This Is Redemption



We recently concluded the eight days of Pesach (Passover), the Jewish holiday which commemorates the Jewish nations redemption from Egypt. It’s a 2,000 year old story that we repeat year after year: The Jews were enslaved by the Egyptians, and by the Grace of God, they were released. They were free.

It’s a nice story, but what does it have to do with us? What does the story of our ancestors leaving Egypt have anything to do with our lives now? Pesach is not only about the redemption from Egypt: It’s our story, it’s about our personal exiles. It’s about making ourselves free from the things that chain us down; it’s about finding a way to connect to a higher, holier source in the face of an ever-present master.

I can only imagine what it must have felt like to be enslaved in Egypt: Working day in and day out under the hot sun, with prison guards standing over you at all times, their eyes watching your every move, prepared at any moment to slash you with their thick whips. Day in, day out. Those days may be long gone, but we’re far from free people.

Think about the fears, and worries that your mind is chained to. Think about the pressures and stresses that your body is held captive by. What are the things that hold you down? What are the things that make you a prisoner?

In this day, in this time, we are all slaves; slaves to our jobs, slaves to money, slaves to other people’s thoughts and reactions. We are even slaves to ourselves; to our egos, and to our self-preservation. This is a fast paced, dog eat dog world we’re living in; it’s hard not to get caught up. That, to me, is exile.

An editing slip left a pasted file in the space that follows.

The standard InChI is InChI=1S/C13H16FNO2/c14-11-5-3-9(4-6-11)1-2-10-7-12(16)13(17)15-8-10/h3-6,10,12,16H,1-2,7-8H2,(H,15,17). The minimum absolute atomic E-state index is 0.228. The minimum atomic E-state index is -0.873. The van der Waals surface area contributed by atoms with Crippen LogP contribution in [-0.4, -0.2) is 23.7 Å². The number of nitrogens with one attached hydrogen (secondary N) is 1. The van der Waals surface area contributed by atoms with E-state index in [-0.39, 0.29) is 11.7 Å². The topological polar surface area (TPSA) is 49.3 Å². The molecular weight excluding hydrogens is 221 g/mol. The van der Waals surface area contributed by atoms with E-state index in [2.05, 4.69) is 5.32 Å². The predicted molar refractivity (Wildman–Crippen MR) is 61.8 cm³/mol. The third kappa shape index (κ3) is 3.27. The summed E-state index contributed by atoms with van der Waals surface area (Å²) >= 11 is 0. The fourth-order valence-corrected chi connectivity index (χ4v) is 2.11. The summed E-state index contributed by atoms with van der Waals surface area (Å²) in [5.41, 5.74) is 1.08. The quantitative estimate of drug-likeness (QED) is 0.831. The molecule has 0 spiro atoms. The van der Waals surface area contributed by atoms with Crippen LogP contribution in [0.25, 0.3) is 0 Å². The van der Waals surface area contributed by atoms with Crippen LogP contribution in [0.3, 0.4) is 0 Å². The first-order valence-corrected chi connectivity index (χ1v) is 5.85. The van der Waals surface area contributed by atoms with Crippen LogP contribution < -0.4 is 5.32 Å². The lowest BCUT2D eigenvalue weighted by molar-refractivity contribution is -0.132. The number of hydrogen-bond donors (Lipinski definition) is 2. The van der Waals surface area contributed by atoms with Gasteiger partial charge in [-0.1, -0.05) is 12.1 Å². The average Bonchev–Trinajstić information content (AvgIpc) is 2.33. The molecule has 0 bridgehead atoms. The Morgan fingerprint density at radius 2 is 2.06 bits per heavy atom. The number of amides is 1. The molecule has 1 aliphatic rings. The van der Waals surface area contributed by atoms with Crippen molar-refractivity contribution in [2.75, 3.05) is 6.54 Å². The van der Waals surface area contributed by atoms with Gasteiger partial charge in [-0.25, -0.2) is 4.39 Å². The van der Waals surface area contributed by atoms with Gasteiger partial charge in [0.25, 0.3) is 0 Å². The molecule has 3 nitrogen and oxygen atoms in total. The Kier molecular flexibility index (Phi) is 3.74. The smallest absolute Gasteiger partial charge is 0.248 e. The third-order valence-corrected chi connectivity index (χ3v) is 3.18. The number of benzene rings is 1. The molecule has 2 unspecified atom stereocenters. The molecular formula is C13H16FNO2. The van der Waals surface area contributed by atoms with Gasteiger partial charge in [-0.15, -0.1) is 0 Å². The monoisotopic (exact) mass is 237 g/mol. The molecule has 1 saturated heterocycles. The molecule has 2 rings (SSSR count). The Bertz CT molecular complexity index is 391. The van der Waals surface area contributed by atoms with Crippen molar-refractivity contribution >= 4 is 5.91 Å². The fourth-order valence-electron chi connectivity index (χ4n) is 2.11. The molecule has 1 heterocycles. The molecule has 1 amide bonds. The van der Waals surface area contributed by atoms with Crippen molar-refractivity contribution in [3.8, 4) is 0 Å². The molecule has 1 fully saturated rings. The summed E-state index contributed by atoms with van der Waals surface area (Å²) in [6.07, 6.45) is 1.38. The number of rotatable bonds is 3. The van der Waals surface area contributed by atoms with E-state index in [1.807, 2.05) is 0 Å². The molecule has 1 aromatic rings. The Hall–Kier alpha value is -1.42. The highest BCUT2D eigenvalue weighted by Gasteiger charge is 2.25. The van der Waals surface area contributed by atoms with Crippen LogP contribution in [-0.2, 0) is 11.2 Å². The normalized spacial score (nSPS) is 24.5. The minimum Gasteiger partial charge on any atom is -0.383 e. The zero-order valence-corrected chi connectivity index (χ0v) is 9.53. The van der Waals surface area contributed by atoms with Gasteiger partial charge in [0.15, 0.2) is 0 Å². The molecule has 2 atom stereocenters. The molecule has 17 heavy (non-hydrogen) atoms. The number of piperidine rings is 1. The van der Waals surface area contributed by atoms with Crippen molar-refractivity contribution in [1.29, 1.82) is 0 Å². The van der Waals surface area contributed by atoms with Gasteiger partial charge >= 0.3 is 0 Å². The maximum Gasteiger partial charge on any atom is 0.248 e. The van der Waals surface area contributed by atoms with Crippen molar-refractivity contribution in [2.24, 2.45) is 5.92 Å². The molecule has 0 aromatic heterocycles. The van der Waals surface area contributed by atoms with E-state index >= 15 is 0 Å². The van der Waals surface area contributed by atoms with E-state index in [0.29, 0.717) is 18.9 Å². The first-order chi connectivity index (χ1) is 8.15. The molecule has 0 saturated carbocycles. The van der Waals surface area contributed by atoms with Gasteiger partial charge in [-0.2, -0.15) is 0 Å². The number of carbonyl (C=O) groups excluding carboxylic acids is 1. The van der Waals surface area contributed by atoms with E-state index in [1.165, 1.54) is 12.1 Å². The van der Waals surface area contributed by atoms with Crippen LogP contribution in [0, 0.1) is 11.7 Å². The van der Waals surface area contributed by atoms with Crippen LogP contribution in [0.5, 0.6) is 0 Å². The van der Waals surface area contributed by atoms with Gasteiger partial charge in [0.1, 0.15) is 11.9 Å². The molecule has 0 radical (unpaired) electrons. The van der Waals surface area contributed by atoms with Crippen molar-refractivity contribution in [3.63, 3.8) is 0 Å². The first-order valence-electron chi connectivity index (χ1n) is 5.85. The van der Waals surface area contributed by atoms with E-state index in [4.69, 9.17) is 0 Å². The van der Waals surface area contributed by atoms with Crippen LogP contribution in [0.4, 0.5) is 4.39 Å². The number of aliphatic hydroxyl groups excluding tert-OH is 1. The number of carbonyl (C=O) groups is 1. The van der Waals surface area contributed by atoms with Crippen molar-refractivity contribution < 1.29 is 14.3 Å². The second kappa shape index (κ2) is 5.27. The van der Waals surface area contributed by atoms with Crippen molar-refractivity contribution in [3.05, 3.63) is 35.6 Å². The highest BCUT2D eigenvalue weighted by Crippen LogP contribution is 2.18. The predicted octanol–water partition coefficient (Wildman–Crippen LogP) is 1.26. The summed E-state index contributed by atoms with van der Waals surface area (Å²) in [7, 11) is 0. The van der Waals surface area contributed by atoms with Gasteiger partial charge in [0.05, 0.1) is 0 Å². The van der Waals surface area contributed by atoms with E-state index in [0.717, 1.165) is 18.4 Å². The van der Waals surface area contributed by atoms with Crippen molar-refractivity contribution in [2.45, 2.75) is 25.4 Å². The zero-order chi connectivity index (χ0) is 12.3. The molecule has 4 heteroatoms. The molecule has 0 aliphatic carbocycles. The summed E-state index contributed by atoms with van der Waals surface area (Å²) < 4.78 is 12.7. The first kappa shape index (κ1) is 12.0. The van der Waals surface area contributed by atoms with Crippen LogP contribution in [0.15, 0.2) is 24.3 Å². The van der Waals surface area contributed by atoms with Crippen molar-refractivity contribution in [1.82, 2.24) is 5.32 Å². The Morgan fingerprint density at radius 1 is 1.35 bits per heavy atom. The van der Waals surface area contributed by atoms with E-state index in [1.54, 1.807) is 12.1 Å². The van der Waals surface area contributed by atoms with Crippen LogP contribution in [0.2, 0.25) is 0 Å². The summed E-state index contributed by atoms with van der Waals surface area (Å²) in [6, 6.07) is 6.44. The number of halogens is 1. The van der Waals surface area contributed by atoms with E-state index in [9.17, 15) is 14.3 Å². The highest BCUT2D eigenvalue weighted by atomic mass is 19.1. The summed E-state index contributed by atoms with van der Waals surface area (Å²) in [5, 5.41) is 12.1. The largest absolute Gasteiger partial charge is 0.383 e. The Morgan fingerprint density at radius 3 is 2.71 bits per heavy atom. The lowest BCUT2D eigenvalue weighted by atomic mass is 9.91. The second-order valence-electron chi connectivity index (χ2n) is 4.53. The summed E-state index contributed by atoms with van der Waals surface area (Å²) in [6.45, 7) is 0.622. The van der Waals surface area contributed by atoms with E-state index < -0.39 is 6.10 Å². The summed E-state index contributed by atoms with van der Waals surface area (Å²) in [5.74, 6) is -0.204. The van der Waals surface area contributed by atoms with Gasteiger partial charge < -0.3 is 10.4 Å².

The exile that chains me to the earth is my inability to just let myself be. The prison guard that whips my scarred back day in and day out is my fear of never being good enough. It’s the fear that creeps into my head as soon as I wake up in the morning; it’s the voice in my head that tells me that my writing will never be good enough; it’s the silent pain that convinces me that I’m not giving my marriage my all; it’s the piercing look I give myself in the mirror that tells me that my skin around my eyes is starting to sag; it’s the voice that convinces me that I’ll never be good enough.

You will never be good enough.

The question is, how does one get out of exile?

To be perfectly honest, I don’t know. I’ve tried, over and over again, and have found myself back where I started. These thoughts and fears have interfered with my life, my relationships, and my work. And every time I manage to let go, they find their way back again.

Here I am, back at square one. It’s a long road from exile to redemption, but it has to begins somewhere.

My road begins today; it begins with showing up for my job, and showing up for my relationships. It continues with positive thoughts, no matter how frilly and silly that may seem, and is followed by giving life my all. It goes on by smiling, and greeting each new day as it comes. My exile ends with enjoying everything, come what may.

I may not always write as many chapters as I planned, my husband and I may still disagree on things, and perhaps the skin around my eyes will continue to grow long Those things may not change, but my attitude, and my beliefs can change. And that is the difference between exile and redemption.

May we all merit to discover what our personal exiles are, and find our paths towards our clear redemptions.

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